Don’t celebrate tax-dodging billionaires


Perhaps you were among those who celebrated investor and philanthropist Robert F. Smith for surprising the Morehouse College Class of 2019 by paying all of their student loan debt.

But I saw no reason to celebrate. In fact, viral media coverage gave me the impression that the graduation ceremony was more about glorifying Mr. Smith’s prevailing vanity than celebrating these students’ milestone achievement.

Focus of attention

Of course, I suspect this is precisely what Smith wanted. Because he could easily have made this gift at another time. That way he would not have upstaged the graduating seniors – not just at Morehouse but at every other college in the country this year.

More to the point, though, this is almost as troubling as cheering a yacht owner for coming upon a sinking dinghy in the Mediterranean and rescuing one African migrant while leaving 99 to die.

African migrants should not have to depend on a yacht owner happening by to avoid drowning in the Mediterranean Sea. Likewise, college students should not have to depend on a philanthropist getting an honorary degree to avoid drowning in a sea of debt.

How to do it

Instead,  tax reform should compel rich investors like Smith to pay at least the same share of their income in taxes as their administrative staff do. If that happens, we’d be able to fund programs  like this as published in USA Today on April 17:

“Vermont Sen. Bernie Sanders introduced a bill last week, which would abolish tuition and fees at public four-year colleges and universities for students from households making $125,000 or less per year, and would make community college tuition-free for students from all income levels. …‘I’ll tell you how we’re going to pay for it’ [he said]. … ‘We’re going to put a speculation tax on Wall Street.’”

Frankly, the rich would truly earn the reputational goodwill they covet by lobbying the government to implement tax reform to effectuate such fundamental fairness and public purpose.

They could also join Warren Buffet and Bill and Melinda Gates in “The Giving Pledge” to donate at least half of their wealth to philanthropy during their lifetime or at death. Note that the $40 million Smith pledged to those Morehouse seniors does not amount to even one percent of his wealth, which Forbes estimates at $5 billion.

The federal government has a greater compelling interest in tuition control than state governments have in rent control. It clearly makes more sense to deflate tuition costs than for rich people to inflate their reputations by paying off the debt tuition causes.

Following Harvard

With all due respect to Donald Trump, I can think of no better way to make America great again than to make college affordable again. This is why I celebrate the colleges that are following Harvard University’s lead in doing this.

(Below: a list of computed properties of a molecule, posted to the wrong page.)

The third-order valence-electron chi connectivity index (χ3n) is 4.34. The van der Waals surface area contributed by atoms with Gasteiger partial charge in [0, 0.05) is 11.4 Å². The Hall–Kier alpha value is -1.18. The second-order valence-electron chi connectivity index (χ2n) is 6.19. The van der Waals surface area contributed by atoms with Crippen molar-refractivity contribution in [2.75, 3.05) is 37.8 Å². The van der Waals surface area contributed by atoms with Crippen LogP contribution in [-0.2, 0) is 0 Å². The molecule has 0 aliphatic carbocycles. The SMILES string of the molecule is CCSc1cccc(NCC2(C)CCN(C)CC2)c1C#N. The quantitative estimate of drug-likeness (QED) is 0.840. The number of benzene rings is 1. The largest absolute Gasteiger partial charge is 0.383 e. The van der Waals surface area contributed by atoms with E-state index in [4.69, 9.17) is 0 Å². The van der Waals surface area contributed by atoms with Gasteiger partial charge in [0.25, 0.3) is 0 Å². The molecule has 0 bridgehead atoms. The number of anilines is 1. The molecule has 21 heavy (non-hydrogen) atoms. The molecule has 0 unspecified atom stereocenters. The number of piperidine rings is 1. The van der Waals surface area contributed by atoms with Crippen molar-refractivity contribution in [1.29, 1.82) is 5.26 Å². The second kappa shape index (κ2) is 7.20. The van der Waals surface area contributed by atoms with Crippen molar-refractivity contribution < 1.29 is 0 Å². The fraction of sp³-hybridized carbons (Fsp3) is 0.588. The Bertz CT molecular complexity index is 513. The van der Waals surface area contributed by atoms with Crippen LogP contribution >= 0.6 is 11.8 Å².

According to the Harvard College Griffin Financial Aid Office, “Once you are admitted to Harvard, we work closely with your family to ensure you can afford to come here. Because we seek the best students regardless of their ability to pay, we are committed to meeting 100 percent of demonstrated financial need for all four years.”

Lest you think I’m all about hating on Smith, I heartily applaud him for using his influence to help 1,000 students score paid internships according to the Atlanta Journal-Constitution:

“…the program [internX] is helping ‘rising sophomores with at least a 2.8 GPA from ethnically underrepresented groups’ land an eight-week summer internship in the fields of science, technology, engineering and mathematics. AT&T, Price Waterhouse Coopers, Deloitte, Citi and Vista Equity Partners are reportedly among the companies that have pledged to take on internX candidates.”

Bravo, Mr. Smith!

Anthony L. Hall is a native of The Bahamas with an international law practice in Washington, D.C. Read his columns and daily weblog at



  1. Rich white people have been giving money away for years to avoid paying taxes and at the same doing good in the communities. No of which, Black people have benefited from. As a former financial advisor, we were always looking for ways to help our clients reduce their tax liabilities. When I worked for H&R Block, I learned about “Tax Avoidance vs Tax Evasion.” One is legal and the other is not. I know you know the difference. The fact is that their is nothing wrong with getting a tax break and in the process doing something good for the community sake. You said he did it out of vanity. I really don’t know.

    Regardless of his motivation, I think we have used this opportunity to raise awareness about financial literacy, taxes, how making donations to non profits can serve a dual purpose: We can get a tax break while contributing money to help solve a problem that plague our community. He could have given the money to numerous other causes, and we wouldn’t have heard anything about it. The other issues you raised may have validity, I just think that those of us that have the knowledge, should have used this as an opportunity to educate the community on what just happened financially, and how we could all benefit from it moving forward.

    No Love lost, Just my thoughts.


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